U.S. Deficit Falls to $135.9 Billion in May, but Deep Budget Issues Remain

The May U.S. government budget deficit, which came in at a smaller-than-expected $135.9 billion, provides further evidence that the economic recovery is under way, but it shouldn't deflect Capitol Hill budget-makers from the key task of deficit reduction, according to one well-positioned fiscal observer: Federal Reserve Chairman Ben Bernanke.

The month's deficit number represents a 28.3% decline from the $189.6 billion deficit recorded a year ago in May 2009, when the deficit ballooned higher due to fiscal stimulus and bank bailout spending. A Bloomberg survey had forecast a $140 billion deficit for May. The government posted an $82.7 billion deficit in April.

Further, for the first eight months of this fiscal year, which began Oct. 1, 2009, the budget deficit totaled $935.6 billion, compared to $992 billion for the same period last year.

The report's most encouraging data point was the ongoing trend in corporate tax receipts: For the first eight months of the fiscal year, corporate tax receipts are up 17.4% to $81.5 billion compared to the same period a year earlier.

The same cannot be said, however of individual income tax revenue, which is down 7.8% for the period to $546.4 billion. It's clear that payroll reductions related to the recession are continuing to drag down income tax receipts. Still, the 7.8% decline represents an improvement over the the 11.6% year-over-year decline in April.

The Obama administration has forecast a $1.6 trillion deficit for the current fiscal year. The U.S. government posted a record $1.42 trillion deficit in fiscal 2009, following a $454.8 billion deficit in fiscal 2008.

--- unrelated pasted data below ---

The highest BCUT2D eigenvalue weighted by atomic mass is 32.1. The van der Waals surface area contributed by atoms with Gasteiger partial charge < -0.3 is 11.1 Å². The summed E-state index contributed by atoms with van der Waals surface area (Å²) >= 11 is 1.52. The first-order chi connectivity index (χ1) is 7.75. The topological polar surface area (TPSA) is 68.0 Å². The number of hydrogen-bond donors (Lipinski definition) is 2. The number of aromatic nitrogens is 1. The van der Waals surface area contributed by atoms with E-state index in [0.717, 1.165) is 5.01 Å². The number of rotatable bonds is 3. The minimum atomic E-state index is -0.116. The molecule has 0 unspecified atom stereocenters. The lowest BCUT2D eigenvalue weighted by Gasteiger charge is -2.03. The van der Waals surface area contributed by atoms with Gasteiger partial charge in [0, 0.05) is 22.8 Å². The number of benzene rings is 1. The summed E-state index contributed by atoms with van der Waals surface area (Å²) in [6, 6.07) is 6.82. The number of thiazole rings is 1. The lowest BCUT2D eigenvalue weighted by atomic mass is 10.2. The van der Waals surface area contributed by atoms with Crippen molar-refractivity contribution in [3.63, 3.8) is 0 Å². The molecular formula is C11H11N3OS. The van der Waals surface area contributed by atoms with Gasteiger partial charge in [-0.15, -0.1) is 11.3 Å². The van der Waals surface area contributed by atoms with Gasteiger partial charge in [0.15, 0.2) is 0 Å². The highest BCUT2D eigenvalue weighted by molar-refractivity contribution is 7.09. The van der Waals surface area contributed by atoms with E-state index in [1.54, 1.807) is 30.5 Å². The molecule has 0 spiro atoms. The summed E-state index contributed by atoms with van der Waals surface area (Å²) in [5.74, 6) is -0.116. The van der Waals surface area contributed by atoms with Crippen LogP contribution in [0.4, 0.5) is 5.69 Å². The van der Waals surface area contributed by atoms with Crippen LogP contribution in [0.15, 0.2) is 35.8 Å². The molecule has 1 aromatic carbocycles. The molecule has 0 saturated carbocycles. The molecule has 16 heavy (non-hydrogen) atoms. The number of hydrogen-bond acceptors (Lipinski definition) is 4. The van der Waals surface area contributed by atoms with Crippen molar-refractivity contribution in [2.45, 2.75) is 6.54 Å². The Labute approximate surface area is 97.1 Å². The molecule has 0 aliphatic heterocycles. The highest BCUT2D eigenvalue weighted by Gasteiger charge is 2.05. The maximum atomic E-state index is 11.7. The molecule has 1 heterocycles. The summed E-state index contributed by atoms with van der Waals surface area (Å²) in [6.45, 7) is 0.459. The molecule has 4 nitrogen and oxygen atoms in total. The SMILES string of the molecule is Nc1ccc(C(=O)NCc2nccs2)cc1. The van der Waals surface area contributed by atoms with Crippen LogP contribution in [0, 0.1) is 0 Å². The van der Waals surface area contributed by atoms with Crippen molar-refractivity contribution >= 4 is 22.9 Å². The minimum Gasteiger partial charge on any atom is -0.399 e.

U.S. Budget: On An Unsustainable Path?

In Wednesday testimony before the House Budget Committee, Fed Chair Bernanke, said "the federal budget appears to be on unsustainable path." However, he also underscored that no one should panic.

"To avoid sharp, disruptive shifts in spending programs and tax policies in the future, and to retain the confidence of the public and the markets, we should be planning now how we will meet these looming budgetary challenges," he said.

The key, according to Bernanke, is developing a viable, realistic, long-range deficit reduction plan. He argued that the actions required would not be easy, but said that if Congress acts now, the pain and adjustments will not be as severe as would be caused later, when the large tax increases and sharp cuts to services would fall on an aging U.S population.

There's a Chinese saying that goes, "Many hands make the work light." Fed Chair Bernanke appears to be suggesting that many years will make the deficit reduction task light, as well.